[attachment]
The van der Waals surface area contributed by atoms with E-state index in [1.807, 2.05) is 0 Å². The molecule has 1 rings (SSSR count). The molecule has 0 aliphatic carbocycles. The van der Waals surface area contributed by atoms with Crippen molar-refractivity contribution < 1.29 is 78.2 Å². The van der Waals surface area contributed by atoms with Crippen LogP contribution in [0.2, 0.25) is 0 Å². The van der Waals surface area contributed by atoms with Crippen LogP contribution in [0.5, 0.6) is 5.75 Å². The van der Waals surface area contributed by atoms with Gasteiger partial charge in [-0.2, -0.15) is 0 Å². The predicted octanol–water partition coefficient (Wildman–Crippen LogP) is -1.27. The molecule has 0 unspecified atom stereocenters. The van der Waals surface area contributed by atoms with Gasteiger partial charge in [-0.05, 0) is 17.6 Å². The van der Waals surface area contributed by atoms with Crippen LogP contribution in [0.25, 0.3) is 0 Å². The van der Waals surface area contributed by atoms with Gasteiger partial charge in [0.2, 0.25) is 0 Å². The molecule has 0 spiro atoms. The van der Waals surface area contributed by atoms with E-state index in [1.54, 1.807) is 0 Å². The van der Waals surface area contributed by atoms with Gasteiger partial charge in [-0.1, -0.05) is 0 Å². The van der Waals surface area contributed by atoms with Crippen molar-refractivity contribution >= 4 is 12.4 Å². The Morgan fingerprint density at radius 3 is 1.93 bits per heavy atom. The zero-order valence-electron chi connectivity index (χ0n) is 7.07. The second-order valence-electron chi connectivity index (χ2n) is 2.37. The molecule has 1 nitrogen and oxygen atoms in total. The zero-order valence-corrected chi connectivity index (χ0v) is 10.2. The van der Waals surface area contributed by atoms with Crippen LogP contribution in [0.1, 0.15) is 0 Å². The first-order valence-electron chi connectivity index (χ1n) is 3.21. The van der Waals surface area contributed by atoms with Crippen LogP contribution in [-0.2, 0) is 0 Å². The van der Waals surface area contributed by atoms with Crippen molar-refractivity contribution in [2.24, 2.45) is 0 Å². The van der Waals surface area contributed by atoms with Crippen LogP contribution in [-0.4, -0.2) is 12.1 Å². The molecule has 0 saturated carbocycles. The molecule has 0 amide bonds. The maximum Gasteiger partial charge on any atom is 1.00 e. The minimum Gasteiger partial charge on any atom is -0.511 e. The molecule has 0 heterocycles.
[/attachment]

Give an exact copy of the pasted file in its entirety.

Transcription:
The van der Waals surface area contributed by atoms with E-state index in [1.807, 2.05) is 0 Å². The molecule has 1 rings (SSSR count). The molecule has 0 aliphatic carbocycles. The van der Waals surface area contributed by atoms with Crippen molar-refractivity contribution < 1.29 is 78.2 Å². The van der Waals surface area contributed by atoms with Crippen LogP contribution in [0.2, 0.25) is 0 Å². The van der Waals surface area contributed by atoms with Crippen LogP contribution in [0.5, 0.6) is 5.75 Å². The van der Waals surface area contributed by atoms with Gasteiger partial charge in [-0.2, -0.15) is 0 Å². The predicted octanol–water partition coefficient (Wildman–Crippen LogP) is -1.27. The molecule has 0 unspecified atom stereocenters. The van der Waals surface area contributed by atoms with Gasteiger partial charge in [-0.05, 0) is 17.6 Å². The van der Waals surface area contributed by atoms with Crippen LogP contribution in [0.25, 0.3) is 0 Å². The van der Waals surface area contributed by atoms with Gasteiger partial charge in [0.2, 0.25) is 0 Å². The molecule has 0 spiro atoms. The van der Waals surface area contributed by atoms with E-state index in [1.54, 1.807) is 0 Å². The van der Waals surface area contributed by atoms with Gasteiger partial charge in [-0.1, -0.05) is 0 Å². The van der Waals surface area contributed by atoms with Crippen molar-refractivity contribution >= 4 is 12.4 Å². The Morgan fingerprint density at radius 3 is 1.93 bits per heavy atom. The zero-order valence-electron chi connectivity index (χ0n) is 7.07. The second-order valence-electron chi connectivity index (χ2n) is 2.37. The molecule has 1 nitrogen and oxygen atoms in total. The zero-order valence-corrected chi connectivity index (χ0v) is 10.2. The van der Waals surface area contributed by atoms with Crippen LogP contribution in [0.1, 0.15) is 0 Å². The first-order valence-electron chi connectivity index (χ1n) is 3.21. The van der Waals surface area contributed by atoms with Crippen LogP contribution in [-0.2, 0) is 0 Å². The van der Waals surface area contributed by atoms with Crippen molar-refractivity contribution in [2.24, 2.45) is 0 Å². The van der Waals surface area contributed by atoms with Crippen LogP contribution in [-0.4, -0.2) is 12.1 Å². The molecule has 0 saturated carbocycles. The molecule has 0 amide bonds. The maximum Gasteiger partial charge on any atom is 1.00 e. The minimum Gasteiger partial charge on any atom is -0.511 e. The molecule has 0 heterocycles.